Barrier contraceptives such as diaphragms (Milex, Singer and Caya for example) and cervical caps (such as FemCap, Beacup and Lea Contraceptive) must be used with a spermicide or contraceptive gel. Gygel has designed to fill that need.

Gygel MUST be used with a barrier contraceptive. It should not be used on its own. Even if a user applies the Gygel directly to the cervix within a short time their body temperature will warm up the gel, making it thinner and it will begin to move down the vagina, leaving no protection. Furthermore, the movement of intercourse and the excretion of bodily fluids will expedite it's movement. It is impossible to believe that Gygel could remain applied directly to the cervix for the 6 to 8 hours required after intercourse to reduce the risk of pregnancy. Advice on barrier contraceptives in the UK is available from your G.P. or the Family Planning Association (FPA). Midwives are always a great resource for barrier contraceptive advice as are private Gyno's and clinics.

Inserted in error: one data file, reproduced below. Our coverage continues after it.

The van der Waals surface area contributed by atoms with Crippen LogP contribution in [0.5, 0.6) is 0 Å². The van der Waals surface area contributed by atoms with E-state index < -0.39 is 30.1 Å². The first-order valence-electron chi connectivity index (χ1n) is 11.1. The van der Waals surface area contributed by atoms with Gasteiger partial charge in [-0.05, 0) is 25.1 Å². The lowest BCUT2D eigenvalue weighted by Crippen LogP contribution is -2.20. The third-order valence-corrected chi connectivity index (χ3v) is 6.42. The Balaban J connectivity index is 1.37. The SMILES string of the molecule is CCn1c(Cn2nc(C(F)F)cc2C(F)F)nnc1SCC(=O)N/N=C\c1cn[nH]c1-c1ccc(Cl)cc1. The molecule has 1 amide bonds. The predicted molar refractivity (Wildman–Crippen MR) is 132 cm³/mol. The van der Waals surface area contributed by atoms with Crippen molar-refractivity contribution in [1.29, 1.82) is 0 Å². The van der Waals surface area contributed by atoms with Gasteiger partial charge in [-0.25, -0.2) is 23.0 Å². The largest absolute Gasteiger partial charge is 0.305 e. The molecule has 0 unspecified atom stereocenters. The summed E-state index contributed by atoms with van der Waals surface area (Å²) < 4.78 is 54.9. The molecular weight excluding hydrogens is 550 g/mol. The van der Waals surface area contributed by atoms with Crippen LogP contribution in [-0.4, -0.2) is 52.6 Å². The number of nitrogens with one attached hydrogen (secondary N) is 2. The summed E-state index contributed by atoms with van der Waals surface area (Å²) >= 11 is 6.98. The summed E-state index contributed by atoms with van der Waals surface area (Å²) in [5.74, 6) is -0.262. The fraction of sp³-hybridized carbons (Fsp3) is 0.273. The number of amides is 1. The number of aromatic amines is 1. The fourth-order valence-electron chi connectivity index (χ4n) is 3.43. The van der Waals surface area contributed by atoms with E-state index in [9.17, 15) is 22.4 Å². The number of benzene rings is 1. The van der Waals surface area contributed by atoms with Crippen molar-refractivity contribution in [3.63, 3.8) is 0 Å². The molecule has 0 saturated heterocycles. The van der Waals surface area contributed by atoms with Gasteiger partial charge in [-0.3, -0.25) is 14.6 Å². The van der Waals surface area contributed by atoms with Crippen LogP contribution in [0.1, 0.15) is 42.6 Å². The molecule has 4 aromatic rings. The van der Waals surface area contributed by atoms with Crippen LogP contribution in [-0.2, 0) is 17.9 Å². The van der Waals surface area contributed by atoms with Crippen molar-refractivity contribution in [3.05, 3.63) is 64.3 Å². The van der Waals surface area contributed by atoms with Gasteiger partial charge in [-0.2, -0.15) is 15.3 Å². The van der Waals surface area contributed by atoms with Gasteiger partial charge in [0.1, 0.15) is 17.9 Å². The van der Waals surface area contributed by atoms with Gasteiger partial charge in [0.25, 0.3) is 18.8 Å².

Remember, if you choose barrier contraception as your chosen method of contraception, you can change up your spermicide. For example, there is a natural alternative, ContraGel which you can find out more about on our Blog.